When Bonaparte returned from Elba, he ordered a school to be founded on the plan of Lancaster; and Monsieur Martin, the Montauban deputy, was called to Paris to superintend it. It began with eight children only; but, in three months, the number increased to forty-one; and the Society for the Amelioration of Elementary Instruction,' now composed of 800 members, 'agreed that each of its members should subscribe 20 francs (about 16 shillings) yearly. On the second return of Louis XVIII., the number of schools and of pupils continued to augment; and, at the end of the year 1815, 28 were established in Paris alone. The Grand Aumônier, however, thought it necessary to express the wish of his Majesty, and of all good Catholics, that their religion should be the basis of public instruction ; in consequence of which remonstrance, Mr Martin, and other Protestants, were dismissed, and their places supplied by Catholics. From that time, the crucifix, and the bust of his Majesty, became indispensable pieces of furniture in every national school-room. Those who dissent from this creed; however, are (with some exceptions) not compelled to the former; and are permitted to be taught by masters of their own persuasion. Under these conditions, the King has liberally supported the progress of the new methods; and, in February 1816, a Royal mandate appeared, ordering that Committees should be formed in every Canton, to superintend elementary instruction throughout France. It is to an Englishman, Mr William Allen, a name equally known in the annals of science as of benevolence, that the Protestants of France owe much of the countenance which has helped them to surmount their first discouragement.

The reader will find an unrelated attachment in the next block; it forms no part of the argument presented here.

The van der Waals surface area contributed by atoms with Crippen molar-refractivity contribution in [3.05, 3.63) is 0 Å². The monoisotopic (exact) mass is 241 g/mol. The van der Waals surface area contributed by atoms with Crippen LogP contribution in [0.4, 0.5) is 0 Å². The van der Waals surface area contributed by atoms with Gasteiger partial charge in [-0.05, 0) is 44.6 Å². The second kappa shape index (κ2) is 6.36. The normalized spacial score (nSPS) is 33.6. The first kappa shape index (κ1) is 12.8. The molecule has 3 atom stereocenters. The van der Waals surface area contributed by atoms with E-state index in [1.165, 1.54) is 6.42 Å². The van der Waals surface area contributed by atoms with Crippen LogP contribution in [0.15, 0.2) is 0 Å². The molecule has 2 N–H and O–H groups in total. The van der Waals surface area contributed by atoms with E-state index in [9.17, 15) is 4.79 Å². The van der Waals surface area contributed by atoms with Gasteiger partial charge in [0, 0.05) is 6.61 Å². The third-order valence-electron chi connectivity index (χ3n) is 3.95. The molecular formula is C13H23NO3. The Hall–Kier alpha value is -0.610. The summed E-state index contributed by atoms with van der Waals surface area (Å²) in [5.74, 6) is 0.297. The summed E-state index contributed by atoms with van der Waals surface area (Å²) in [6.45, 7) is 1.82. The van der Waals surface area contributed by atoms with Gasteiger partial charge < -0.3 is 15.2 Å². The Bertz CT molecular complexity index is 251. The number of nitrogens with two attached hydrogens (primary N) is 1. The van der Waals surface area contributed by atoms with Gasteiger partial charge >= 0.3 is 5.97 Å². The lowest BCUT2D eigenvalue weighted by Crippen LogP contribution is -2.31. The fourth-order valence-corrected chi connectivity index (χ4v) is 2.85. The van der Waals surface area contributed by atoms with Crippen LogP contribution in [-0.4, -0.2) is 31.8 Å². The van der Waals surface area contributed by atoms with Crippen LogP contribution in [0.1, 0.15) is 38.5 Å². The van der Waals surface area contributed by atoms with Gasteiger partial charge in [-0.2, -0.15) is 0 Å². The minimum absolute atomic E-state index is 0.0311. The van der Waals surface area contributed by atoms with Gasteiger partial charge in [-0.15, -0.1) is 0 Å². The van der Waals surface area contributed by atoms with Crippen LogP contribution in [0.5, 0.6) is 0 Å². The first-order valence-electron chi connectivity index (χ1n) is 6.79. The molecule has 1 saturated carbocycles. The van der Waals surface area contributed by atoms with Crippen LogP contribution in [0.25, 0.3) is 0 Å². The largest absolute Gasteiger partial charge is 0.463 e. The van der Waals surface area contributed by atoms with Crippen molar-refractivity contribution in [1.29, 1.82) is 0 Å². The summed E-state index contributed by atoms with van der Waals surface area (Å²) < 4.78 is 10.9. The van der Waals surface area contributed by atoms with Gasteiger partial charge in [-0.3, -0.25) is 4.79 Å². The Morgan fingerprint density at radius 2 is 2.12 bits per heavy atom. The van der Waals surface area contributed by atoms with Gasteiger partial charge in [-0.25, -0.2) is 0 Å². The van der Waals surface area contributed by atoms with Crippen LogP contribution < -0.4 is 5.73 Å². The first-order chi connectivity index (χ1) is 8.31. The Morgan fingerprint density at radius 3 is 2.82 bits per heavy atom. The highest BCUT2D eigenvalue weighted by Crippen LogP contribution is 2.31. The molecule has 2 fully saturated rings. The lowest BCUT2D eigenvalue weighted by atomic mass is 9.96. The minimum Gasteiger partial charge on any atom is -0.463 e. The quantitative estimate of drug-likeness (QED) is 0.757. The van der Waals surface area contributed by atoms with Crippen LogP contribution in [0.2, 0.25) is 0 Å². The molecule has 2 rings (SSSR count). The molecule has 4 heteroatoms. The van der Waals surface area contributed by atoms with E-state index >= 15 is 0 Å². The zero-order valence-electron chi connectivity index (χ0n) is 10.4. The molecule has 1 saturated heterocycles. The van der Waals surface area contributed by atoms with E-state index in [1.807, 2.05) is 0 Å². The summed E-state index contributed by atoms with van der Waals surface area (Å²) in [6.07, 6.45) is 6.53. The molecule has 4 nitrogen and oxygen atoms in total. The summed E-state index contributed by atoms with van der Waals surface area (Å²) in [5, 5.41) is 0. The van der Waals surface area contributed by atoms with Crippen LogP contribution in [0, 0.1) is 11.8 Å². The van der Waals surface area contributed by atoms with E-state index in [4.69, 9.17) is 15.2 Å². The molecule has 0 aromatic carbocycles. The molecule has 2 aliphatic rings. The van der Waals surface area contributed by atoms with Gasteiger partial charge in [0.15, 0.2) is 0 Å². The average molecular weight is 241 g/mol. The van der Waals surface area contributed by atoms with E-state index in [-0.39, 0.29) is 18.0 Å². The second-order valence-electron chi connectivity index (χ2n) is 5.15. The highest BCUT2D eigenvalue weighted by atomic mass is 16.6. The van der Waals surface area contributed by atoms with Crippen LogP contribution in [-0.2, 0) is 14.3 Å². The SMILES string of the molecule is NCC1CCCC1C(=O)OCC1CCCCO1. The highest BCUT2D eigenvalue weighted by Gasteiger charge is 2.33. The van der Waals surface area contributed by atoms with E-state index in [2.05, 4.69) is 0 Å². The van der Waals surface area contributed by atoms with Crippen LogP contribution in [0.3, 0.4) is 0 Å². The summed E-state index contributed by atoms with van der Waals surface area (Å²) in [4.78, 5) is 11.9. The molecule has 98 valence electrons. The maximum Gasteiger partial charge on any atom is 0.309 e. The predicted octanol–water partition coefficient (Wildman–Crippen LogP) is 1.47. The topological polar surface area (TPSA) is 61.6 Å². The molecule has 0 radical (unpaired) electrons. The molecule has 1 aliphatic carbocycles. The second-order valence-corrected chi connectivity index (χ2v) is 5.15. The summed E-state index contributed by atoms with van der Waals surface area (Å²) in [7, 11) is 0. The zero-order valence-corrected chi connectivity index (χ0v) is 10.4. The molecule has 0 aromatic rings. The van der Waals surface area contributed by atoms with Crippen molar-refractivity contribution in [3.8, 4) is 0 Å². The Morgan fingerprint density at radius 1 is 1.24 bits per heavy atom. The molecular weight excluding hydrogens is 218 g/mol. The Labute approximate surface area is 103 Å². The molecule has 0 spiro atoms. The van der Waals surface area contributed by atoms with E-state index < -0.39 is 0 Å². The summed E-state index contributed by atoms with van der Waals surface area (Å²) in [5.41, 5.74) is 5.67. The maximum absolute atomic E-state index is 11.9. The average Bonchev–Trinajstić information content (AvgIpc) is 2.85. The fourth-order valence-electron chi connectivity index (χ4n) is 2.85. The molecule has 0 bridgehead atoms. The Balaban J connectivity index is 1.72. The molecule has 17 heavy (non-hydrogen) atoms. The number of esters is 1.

According to an official Report, made Nov. 1st, 1818, there existed at that time in the department of the Seine, including Paris, 67 schools, on the principle of Lancaster.

Of these, 51 were in Paris, and 16 in the department; 18 of those in Paris were gratuitous, two of which were founded for Calvinists by Monsieur Delesseert, a Swiss gentleman, whose name is ever foremost among the contributors to public good in France. The number of children that can be admitted, in all these schools, is as follows.- In the gratuitous schools in Paris, 3128; in the schools where they pay, 2364 ; in the schools out of Paris, 1087: total, 6579 male and female pupils. Of this number, Paris contains , and the department 1. As to the rest of France, the returns of only } of the kingdom for 1818, had reached the Society when Monsieur Jomard wrote; and they are as follows 360 schools, capable of receiving 40,674 children, male and female. In July 1818, however, but 19,175 attended; in August, 18,777; in September, 20,665, or about half as many as there was room for. According to a further report, however, for the first three months of 1819, it appears that, in the whole territory of France, there might be at that time something more than 1000 schools, capable of teaching 123,000 pupils, of both sexes; two thirds of which, or about 80,000, were actually filled. The expense of educating each pupil in Paris, was estimated at 12 francs per annum; but in the departments it was only 9.